Let there be light . . . and darkness! Our editors have pilgrimaged through the archives to illuminate recommendations revealing purity and perversity to be but two sides of the same coin.
Sparkles of the divine glitter throughout the 4Columns archives, in the words of mystics, in the pictures painted by true believers, in the stories of their devotion. But those shards of the sacred don’t glister alone in ethereal clarity—they are found plunged in the muddiness of earthly existence, in the heaviness of corporeality, in the muck of the wicked. In this week’s summer missive, sifting through profane cultural criticism for nuggets of the holy, we are blinded by the light even as we kneel in the pleasurable darkness, finding that you can’t separate the one from the other.
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OMAR BERRADA ON THE POETRY OF IBN ‘ARABI
Ibn ‘Arabi (1165–1240) was long understood as a drily analytical philosopher and theologian of Islamic thought. But as Omar Berrada explains in his review of Michael Sells’s English rendering of his The Translator of Desires, the man was also the author of gorgeous poetry that provocatively, even notoriously, captured the erotic experience of divine communion. This collection “sprang from Ibn ‘Arabi’s encounter with a young woman named Nizam who, he insists, was more than a muse,” Berrada writes. “Nizam represented not only poetic inspiration, but spiritual aspiration. To engage with her was to come closer to the divine. After all, Ibn ‘Arabi met her while circumambulating the Ka‘ba. To him, she is God’s transcendence made immanent. . . . To achieve union with the divine beloved is to polish the mirror of one’s own heart, to seek the annihilation of one’s ego. The poems sketch a zone of experience marked by a porousness between outer events and inner perception. ‘Lightning flashed / in Abraqáyn / Thunder roared / within our ribs.’ The heart is a sensor. Its expansive community of feeling includes plants and animals.”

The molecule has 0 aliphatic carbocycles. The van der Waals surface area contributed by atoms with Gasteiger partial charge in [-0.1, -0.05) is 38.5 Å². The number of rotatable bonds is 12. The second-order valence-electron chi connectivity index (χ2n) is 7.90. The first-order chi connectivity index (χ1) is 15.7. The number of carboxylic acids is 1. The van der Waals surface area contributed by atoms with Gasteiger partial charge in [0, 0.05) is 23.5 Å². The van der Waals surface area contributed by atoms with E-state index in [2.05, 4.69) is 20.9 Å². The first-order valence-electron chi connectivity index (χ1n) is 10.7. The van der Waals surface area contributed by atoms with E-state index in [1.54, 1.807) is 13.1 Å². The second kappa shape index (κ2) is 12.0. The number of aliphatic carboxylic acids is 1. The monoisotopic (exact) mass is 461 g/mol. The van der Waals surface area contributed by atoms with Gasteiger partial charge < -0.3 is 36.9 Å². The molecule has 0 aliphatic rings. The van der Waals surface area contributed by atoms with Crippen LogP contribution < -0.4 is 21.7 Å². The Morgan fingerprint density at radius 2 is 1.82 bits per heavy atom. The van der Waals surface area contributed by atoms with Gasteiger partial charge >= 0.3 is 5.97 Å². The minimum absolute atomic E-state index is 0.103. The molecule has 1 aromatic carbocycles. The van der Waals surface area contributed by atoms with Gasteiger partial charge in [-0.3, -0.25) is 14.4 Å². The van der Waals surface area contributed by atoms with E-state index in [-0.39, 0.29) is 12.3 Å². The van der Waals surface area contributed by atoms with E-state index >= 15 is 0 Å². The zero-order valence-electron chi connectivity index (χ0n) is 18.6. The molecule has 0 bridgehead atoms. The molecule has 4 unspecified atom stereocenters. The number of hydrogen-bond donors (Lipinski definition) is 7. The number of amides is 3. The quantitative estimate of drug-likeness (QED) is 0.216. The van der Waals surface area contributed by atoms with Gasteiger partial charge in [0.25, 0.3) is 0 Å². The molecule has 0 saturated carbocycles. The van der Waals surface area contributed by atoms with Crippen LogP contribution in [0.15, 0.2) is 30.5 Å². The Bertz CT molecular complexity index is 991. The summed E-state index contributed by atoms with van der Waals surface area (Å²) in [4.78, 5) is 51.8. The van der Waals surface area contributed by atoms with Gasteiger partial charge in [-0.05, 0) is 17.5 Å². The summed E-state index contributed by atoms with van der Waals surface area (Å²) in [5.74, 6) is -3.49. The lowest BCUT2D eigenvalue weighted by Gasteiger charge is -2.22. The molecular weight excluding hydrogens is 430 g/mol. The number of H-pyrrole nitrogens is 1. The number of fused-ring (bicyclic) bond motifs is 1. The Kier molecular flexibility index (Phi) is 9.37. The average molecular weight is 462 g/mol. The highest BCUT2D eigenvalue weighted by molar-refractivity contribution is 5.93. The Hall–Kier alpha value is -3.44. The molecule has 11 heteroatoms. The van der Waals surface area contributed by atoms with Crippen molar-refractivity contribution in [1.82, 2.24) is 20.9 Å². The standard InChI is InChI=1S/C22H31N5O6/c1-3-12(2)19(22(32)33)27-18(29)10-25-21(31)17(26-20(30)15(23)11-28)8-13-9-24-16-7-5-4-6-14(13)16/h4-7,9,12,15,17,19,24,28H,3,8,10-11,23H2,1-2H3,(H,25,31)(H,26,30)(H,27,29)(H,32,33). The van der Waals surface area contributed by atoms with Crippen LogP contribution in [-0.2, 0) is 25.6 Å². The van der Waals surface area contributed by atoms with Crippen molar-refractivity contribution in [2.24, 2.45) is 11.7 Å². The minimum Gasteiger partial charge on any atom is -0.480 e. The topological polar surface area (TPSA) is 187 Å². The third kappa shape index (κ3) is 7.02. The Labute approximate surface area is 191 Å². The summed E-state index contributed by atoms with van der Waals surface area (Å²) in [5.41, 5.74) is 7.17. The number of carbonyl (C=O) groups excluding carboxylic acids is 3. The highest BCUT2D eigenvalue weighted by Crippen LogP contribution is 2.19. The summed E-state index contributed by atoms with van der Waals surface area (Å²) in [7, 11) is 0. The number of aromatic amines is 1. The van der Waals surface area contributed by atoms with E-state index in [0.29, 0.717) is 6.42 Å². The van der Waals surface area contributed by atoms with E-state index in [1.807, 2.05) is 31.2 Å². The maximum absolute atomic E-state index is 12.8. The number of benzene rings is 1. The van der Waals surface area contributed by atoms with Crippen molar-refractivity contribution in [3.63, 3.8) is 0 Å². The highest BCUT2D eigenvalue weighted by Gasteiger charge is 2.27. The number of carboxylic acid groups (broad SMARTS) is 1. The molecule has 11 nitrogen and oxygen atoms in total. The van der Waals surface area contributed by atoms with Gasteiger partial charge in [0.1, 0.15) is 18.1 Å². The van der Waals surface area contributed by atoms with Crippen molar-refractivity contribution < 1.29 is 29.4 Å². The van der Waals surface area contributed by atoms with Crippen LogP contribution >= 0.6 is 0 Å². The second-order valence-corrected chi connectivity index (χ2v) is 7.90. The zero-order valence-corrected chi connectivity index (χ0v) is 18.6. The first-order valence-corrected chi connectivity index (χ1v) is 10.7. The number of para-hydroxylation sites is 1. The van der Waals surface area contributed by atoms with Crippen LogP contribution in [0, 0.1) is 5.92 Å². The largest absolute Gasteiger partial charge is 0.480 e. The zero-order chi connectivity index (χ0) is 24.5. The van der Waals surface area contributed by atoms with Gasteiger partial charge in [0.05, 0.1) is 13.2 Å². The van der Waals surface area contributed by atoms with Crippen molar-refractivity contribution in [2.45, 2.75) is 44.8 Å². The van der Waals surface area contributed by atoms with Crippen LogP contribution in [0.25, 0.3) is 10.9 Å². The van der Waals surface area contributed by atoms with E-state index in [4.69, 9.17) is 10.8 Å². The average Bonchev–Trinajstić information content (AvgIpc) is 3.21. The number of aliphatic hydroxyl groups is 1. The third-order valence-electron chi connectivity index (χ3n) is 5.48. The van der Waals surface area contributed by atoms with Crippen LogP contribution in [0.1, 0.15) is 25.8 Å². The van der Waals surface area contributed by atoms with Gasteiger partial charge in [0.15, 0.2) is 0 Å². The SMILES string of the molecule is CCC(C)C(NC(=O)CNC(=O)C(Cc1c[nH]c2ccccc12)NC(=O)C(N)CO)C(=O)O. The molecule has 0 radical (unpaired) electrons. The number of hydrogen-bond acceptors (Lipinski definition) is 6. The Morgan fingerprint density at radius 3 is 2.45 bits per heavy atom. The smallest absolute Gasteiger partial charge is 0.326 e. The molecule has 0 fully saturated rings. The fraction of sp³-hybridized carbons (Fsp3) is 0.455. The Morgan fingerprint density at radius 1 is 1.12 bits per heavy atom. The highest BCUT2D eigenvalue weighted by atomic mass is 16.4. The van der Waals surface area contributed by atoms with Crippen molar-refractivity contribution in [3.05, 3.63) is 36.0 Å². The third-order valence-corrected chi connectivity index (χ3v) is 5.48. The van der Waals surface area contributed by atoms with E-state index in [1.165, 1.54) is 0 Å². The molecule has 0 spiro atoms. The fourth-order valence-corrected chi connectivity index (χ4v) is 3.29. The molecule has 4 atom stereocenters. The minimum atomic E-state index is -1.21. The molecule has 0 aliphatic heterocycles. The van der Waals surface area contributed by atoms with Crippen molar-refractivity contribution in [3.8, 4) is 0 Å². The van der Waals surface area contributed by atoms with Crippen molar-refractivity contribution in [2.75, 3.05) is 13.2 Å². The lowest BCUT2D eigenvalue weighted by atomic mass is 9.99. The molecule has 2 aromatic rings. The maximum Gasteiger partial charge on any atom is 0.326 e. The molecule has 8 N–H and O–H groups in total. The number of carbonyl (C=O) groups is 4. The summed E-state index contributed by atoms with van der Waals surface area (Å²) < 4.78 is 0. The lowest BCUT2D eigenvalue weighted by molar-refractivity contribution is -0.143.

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YASMINE SEALE ON THE POETRY OF RUMI
Coming historically on the heels of Ibn ‘Arabi’s sensuous poems of mysticism was Rumi (1207–1273), who of all the mystic poets perhaps best understood how fleshy the divine could be. In her review of Haleh Liza Gafori’s new English translation of a selection of Rumi’s poetry, Yasmine Seale describes how “Rumi envisioned scripture as a rich fabric woven on two sides: ‘Some enjoy the one side, some the other. Both are true.’ His poems, like velvet, are shimmering or rough depending on your view; they speak of both heaven and earth. Mystical ideas are wrapped in the stock images of Persian love poetry—eyelashes, cupbearers, nightingales. Objects of everyday life become channels to the divine. A sixteenth-century miniature depicts dogs in a market listening to Rumi; his teachings, however abstract, feed on the boisterous, edible world. The unity of creation, a constant theme, is like ‘one oil in countless almonds.’ Transcendence begins here and now; it smells of basil, of tripe.”